by Jonathan Medows

A nice home office is often one of the most favored perks of being a freelancer—especially if you work at home full-time. Having a home office can also provide you with a significant tax deduction, if you qualify for it. Up until this tax year, the calculation necessary to claim the home office deduction was somewhat complex and required meticulous record keeping which meant that sometimes those who qualified for the deduction found it a hassle to calculate (it requires a separate form, Form 8829), or claimed an inaccurate amount. The good news is that starting with your 2013 tax return, the IRS has introduced a simplified method for calculating the home office tax deduction. But this new deduction raises the question—should you use it, or stick with the old “actual expenses” method?

Is the New Simplified Home Office Deduction Better Than the Old One?

In a nutshell, the new simplified home office deduction allows individuals who have a legitimate home office (see the definition of this below) to take a tax deduction of up to $1,500. To calculate this deduction multiply the square footage of your home office space by $5, to a maximum of 300 square feet, or $1,500. The deduction is then entered on Schedule C, of your 1040 return. The main benefit of this new deduction is its simplicity: You don’t have to provide any documentation to claim it, unlike the old “actual expense” method which involves calculating, allocating, and substantiating your actual expenses.

If you use the simplified method, you can also deduct your mortgage interest and real estate taxes separately on Schedule A–assuming you itemize. However, because it imposes a cap of $1,500 and eliminates the opportunity to deduct depreciation or carryover any losses from a previous year, this new deduction may not necessarily be the best option—especially if you can claim a higher amount using the actual expense method and you keep good records of your eligible home office expenses such as mortgage interest, insurance, utilities, repairs, and depreciation.

In contrast, the actual expense method allows deductions for a home office that are based on the percentage of your home devoted to business use. So, if you use a whole room or part of a room for conducting your business, you will need to figure out the percentage of your home devoted to your business activities. The bigger your home office is, and the more eligible expenses you have, the more likely the actual expense method will yield a larger tax break than the $1,500 ceiling imposed be the new simplified home office deduction. As a freelancer, you should be keeping track of your business expenses anyway, so it is worth trying the actual expense method of calculating your home office deduction if you believe that it will further reduce your tax burden.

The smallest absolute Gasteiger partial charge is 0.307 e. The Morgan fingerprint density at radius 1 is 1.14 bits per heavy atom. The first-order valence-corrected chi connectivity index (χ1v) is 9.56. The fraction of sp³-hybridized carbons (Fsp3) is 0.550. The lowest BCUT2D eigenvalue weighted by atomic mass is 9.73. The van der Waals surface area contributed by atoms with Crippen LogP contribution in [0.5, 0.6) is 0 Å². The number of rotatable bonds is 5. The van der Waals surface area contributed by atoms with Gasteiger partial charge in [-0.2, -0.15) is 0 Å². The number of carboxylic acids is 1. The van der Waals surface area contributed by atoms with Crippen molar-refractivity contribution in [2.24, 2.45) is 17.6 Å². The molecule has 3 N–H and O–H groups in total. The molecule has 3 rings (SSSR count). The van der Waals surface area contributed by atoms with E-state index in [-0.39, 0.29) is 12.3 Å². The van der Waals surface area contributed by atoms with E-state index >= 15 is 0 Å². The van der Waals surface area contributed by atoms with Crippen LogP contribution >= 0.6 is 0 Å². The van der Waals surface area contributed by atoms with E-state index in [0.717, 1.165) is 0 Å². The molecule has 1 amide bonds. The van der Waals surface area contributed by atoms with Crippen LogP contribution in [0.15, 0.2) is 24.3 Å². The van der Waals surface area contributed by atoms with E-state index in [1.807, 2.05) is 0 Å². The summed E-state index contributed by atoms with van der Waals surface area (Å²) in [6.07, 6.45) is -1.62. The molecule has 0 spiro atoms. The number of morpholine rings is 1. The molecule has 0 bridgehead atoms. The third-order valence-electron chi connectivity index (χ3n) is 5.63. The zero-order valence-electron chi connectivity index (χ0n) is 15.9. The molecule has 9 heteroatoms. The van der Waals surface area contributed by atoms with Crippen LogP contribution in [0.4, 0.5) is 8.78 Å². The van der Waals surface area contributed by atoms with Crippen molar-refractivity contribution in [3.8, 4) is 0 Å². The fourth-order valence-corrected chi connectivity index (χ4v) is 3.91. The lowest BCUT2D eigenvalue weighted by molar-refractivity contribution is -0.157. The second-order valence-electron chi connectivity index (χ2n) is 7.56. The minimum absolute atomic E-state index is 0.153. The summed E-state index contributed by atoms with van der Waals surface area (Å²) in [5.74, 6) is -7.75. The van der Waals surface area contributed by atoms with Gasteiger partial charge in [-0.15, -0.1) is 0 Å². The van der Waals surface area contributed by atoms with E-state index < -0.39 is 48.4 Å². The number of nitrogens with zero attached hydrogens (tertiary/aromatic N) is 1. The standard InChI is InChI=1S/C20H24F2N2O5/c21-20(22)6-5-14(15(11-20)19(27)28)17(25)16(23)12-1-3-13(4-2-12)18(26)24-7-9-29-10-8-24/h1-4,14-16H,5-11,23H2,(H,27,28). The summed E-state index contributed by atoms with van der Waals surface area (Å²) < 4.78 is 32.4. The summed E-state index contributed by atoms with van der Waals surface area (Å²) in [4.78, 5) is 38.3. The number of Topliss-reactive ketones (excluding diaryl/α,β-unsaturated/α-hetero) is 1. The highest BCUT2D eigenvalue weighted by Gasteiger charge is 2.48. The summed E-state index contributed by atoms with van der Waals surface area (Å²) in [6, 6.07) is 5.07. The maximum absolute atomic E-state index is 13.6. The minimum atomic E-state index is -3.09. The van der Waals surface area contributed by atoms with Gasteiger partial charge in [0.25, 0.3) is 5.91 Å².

Remember, You Still Have to Qualify for the Home Office Deduction

Of course, prior to deciding whether to use the new simplified home office deduction or the actual expense method, you need to make sure that the space that you call your home office meets the IRS definition of such. As a refresher, according to the IRS to be able to claim a home office deduction, you must meet the following requirements:

1) A portion of your home must be used in the course of your trade or business, and your use of the home office has to be regular and exclusive, which means that the space claimed as a home office must be used solely in connection with a trade or business that you conduct frequently. If the space is used partly for business use and partly for personal use, then the home office deduction does not apply to that space.

2) You must also: a) use your home office as your principal place of business; or b) use it to physically meet with clients, patients or customers; or c) use a home office that is detached from your home.

For this tax year, it may be worthwhile comparing the size of the deduction you can take using both the new simplified method and the actual expense method. It is important to note that with either method, you can only reduce your business income to zero; you can’t take a loss. However, if you find that you prefer one method over the other, or you think that you will exceed the $1,500 allowed by the simplified method one year, but not the next, you can switch the method from year-to-year.

Jonathan Medows is a New York City based CPA who specializes in taxes and business issues for freelancers across the country. His website, www.cpaforfreelancers.com, has a resource section with how-to articles and information for freelancers.


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